The morning after that was despatched, I received your telegram on the same subject, calling upon me to renew my urgency for the release of both Colonel Nagle and Colonel Warren.

I have, in accordance with your desire, addressed a note to Lord Stanley, a copy of which I have the honor to transmit.

I have the honor to be, sir, your obedient servant,


Secretary qf State, Washington, D. C.

Mr. Adams to Lord Stanley.

London, September 11, 1867.

MY LORD: It is reported to me by the consul of_ the United States at Dublin, that he

' finds in the case of Colonel William J. Nagle, a native American citizen, now confined in

prison in Kilmainharn jail, on suspicion ofcomplieity with hostile designs against her Majesty’s government, that there is reasonable cause of complaint on the score of the severity of his treatment. He is kept in close confinement in a narrow cell for 22 hours out of the 24, bound to preserve strict silence all the time. The eflect of this course has been already materially to depress him in spirits and in health.

It is alleged, in justifieation of this course, that it is in conformity with the system of rules established in that prison for all persons there confined, to which I would beg permission to observe that surely there should be some distinction preserved between persons confined on suspicion, without any offence proved against them in due course of law, and th(lJ1se;1 who are subjected to a penalty for their ofl'ence after their guilt has been fully establis e . '

I have received from my government very strong instructions to do all in my power in behalf of Colonel Nagle, on account of the services rendered by him and several brothers during the late difficulties in America, as well as of his character as a. citizen. I cannot but permit myself to hope that he may at least have an opportunity early afforded him of being put on his trial for any offence he may have committed. At the same time, I have _ thus far forborne to press the case on your lordship’s attention, in the hope that the representations already made, and still pending at Dublin, may yet meet with favorable notice. Meanwhile, however, I would pray your lordship’s aid to procure some alleviation of the alleged harshness of his treatment. '

I pray your lordship, &e.', &c., _ CHARLES FRANCIS ADAMS.

Right Hon. Loan STANLEY, 8ye., 8;-0., 8;c.

Mr. Adams to Lord Stanley.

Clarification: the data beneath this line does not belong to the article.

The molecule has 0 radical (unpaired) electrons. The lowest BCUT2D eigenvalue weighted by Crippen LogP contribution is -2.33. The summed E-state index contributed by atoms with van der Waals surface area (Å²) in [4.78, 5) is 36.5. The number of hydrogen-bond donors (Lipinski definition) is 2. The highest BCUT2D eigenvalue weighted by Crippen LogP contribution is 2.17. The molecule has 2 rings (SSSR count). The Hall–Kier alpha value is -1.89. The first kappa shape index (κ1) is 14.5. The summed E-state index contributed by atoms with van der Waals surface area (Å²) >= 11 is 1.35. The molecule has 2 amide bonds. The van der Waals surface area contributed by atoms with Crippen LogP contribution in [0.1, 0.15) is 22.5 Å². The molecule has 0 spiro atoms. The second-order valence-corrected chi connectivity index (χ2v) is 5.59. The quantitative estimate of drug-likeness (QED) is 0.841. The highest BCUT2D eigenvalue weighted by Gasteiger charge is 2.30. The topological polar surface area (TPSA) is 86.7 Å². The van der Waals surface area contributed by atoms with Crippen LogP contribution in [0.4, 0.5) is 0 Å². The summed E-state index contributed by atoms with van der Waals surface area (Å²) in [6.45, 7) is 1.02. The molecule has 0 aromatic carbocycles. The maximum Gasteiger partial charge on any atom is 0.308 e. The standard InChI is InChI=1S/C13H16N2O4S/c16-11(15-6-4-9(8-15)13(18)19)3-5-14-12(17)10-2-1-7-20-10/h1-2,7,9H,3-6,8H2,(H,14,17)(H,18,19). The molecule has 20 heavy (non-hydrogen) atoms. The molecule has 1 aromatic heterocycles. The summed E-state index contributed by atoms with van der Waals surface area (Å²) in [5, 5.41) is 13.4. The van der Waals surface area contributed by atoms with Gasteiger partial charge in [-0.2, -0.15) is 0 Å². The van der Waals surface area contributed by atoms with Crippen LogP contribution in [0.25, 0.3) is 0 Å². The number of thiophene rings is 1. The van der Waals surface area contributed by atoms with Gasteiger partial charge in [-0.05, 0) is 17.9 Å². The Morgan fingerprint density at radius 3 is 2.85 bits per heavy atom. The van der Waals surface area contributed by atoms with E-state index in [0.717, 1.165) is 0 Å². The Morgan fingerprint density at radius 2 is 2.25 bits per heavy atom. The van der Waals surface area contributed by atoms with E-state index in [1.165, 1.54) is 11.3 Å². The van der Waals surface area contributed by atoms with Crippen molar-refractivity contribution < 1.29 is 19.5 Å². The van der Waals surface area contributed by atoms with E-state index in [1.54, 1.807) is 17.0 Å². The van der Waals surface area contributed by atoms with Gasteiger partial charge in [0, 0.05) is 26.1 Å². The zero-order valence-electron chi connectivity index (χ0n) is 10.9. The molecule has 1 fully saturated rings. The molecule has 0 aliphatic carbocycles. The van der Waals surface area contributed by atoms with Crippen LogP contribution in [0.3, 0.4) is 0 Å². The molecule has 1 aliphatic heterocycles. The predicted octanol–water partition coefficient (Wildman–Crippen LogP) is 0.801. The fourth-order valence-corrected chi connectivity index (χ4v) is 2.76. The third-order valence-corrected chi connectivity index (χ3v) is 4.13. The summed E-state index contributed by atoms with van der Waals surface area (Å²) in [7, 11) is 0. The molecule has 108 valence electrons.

Lsoxrron or-' THE UNITED Smrss,
London, September 13, 1867.

MY LORD: Since the despatch of my note to your lordship of the 1ltl1 instant, in regard to the case of Colonel Ne le, I have received from my government special instructions to urge the early release both of that gentleman and of his companion in prison, Colonel Warren. \Vhs.tever may have been the purposes of those gentlemen in coming to Ireland, on which I am not called to give any opinion, it is quite clear at least to me that they could not have committed any act of hostility to her Majesty’s government within her jurisdiction which would fairly subject them to the probability of condemnation, if tried in a. court of justice, Hence it is hoped that the confinement and severe treatment to which they have already been subjected may be regarded as sufficient penalty'f0r anything they might even be suspected to have intended to do, to entitle them to arelease at an early day.

I pray your lordship to accept, &c., &c., &c.,

Right Hon. LORD STANLEY, &c., &c., &c.

Mr. Adams to Mr. Seward.

No. 1453.] LEGATION or THE UNITED STATES, London, September 14, 1867.

SIR: In connection with my despatch No. 1442 of the 6th instant, I now have the honor to transmit a report from Mr. Atkinson at Hull, of the further proceedings in the case of Hoffman, to whom the counterfeit notes of the United States had been traced. It would seem that he received them in exchange, as he says, in good faith, from a seaman on board of the steamer Atlantic. The matter is therefore closed on this side of the water. Possibly it might be traced further in New York.

I have the honor to be, sir, your obedient servant,


Secretary of State, Washington, D. (7.

Mr. Atkinson to Mr. Adams.

Hull, September 13, 1867.

SIR: Referring to mine of the 4th instant, I have now to enclose a letter from Messrs. Rollit & Son, solicitors, reporting the result of the examination of the prisoner Hoffman. I also enclose copy of correspondence, giving the information obtained at Bremerhaven reslpecting this man. re et that I am not able to carry this matter further, but have done my best; and I

trust t at the action taken here will have a tendency to prevent further attempts of a similar nature.

I have the honor, &c.,

- Uni'erl States Consular Agent. His Excellency CHARLES Fmmcrs Alums, Esq., &c., 84-0., 84-0.


_Hull, September 12, 1867.

DEAR SIR: Our inquiries in Bicmen tend so strongly to the conclusion that the prisoner Hoffman was an innocent utterer of the counterfeit notes, that we have thought it our duty to assent to his discharge. The charge against Means. Jackson was also withdrawn. I enclose

[ocr errors]
« PreviousContinue »